Oct 3, 2022 - Economy

Mergers fees are the only antitrust common ground

Illustration of a scale with colored shapes and images of dollars.

Illustration: Gabriella Turrisi/Axios

There have been years of big talk from Washington about tamping down on mergers that stifle market competition. Now, a bill that’s actually likely to reach the president’s desk is focused on the only thing everyone could agree on: upping regulatory merger fees (and funding for regulators).

Why it matters: It highlights the ongoing gap between Washington and the business world, and among various lawmakers (and the lobbyists they listen to).

Driving the news: Last week, the House passed the Merger Filing Fee Modernization Act, a bill that helps state attorneys general bring antitrust cases in the venues of their choice. It also requires merging parties to notify antitrust regulators if they’re subsidized by entities that are "strategic or economic threats" to the U.S.

  • The Senate, which has passed its own version of the fee bill, will now have to vote to approve the House package.
  • The White House’s full-throated endorsement of the House bills means President Biden is most certainly going to rubber stamp them.

The big picture: In the last several years, Washington’s scrutiny of big tech companies has largely coalesced around calls to stem what critics view as various anti-competitive behaviors.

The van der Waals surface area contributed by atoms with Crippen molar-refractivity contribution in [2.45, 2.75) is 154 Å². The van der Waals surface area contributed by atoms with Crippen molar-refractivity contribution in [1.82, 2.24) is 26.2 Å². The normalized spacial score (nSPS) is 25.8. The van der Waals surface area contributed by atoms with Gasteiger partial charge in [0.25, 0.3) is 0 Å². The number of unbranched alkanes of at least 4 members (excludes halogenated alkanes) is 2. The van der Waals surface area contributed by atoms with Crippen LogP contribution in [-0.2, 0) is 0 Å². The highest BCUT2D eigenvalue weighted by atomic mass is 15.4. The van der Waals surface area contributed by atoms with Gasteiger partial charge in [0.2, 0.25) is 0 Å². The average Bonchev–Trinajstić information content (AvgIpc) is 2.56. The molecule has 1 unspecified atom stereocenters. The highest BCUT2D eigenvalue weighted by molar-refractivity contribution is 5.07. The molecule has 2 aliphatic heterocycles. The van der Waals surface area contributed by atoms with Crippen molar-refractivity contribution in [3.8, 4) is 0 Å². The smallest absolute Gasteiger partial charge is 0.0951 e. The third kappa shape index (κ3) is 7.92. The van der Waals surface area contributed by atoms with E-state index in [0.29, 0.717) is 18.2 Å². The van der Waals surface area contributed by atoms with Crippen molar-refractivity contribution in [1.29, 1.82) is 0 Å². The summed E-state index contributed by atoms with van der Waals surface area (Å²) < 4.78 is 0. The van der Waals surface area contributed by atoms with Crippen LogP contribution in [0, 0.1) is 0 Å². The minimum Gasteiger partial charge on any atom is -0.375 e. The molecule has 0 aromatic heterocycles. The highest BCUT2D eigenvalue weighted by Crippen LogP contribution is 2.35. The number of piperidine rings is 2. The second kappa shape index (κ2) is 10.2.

• Some proposed laws have focused on the slew of marketplaces these companies operate, like mobile app stores and e-commerce websites.
  • But mergers and acquisitions (M&A) has also been a popular target, with lawmakers arguing that big acquisitions do a lot of harm to consumers and the market.

Zooming in: Increasing fees on transactions above $5 billion and lowering them for small deals is about as uncontroversial as it can get.

  • Even lobby groups that typically work to keep M&A activity as free-flowing as possible didn’t spend much (if any) energy talking to lawmakers about it.

Instead, they’re much more worried about bills like the Platform Competition and Opportunity Act, which would prevent big tech companies from making new acquisitions — an obvious disaster if you're one of those companies, or a smaller one hoping to get bought by a Silicon Valley giant.

Between the lines: Whether tech M&A is bad for small startups, the markets in which they compete with Big Tech, consumers and other stakeholders is where the biggest disagreement gap lies.

  • While critics focus on cases in which large tech companies acquire nascent potential competitors and shut them down, startupland views this exit option as a critical incentive to keep entrepreneurship going.

Yes, but: Even this set of bills had some critics.

  • "These bills are detrimental to law-abiding Americans and give more cash handouts to radical agencies pursuing Biden’s progressive agenda, like the FTC," NetChoice vice president Carl Szabo said in a statement.
  • The U.S. Chamber of Commerce and other business groups also opposed the bills.

The bottom line: The need to regulate M&A is about all anyone can agree on right now.

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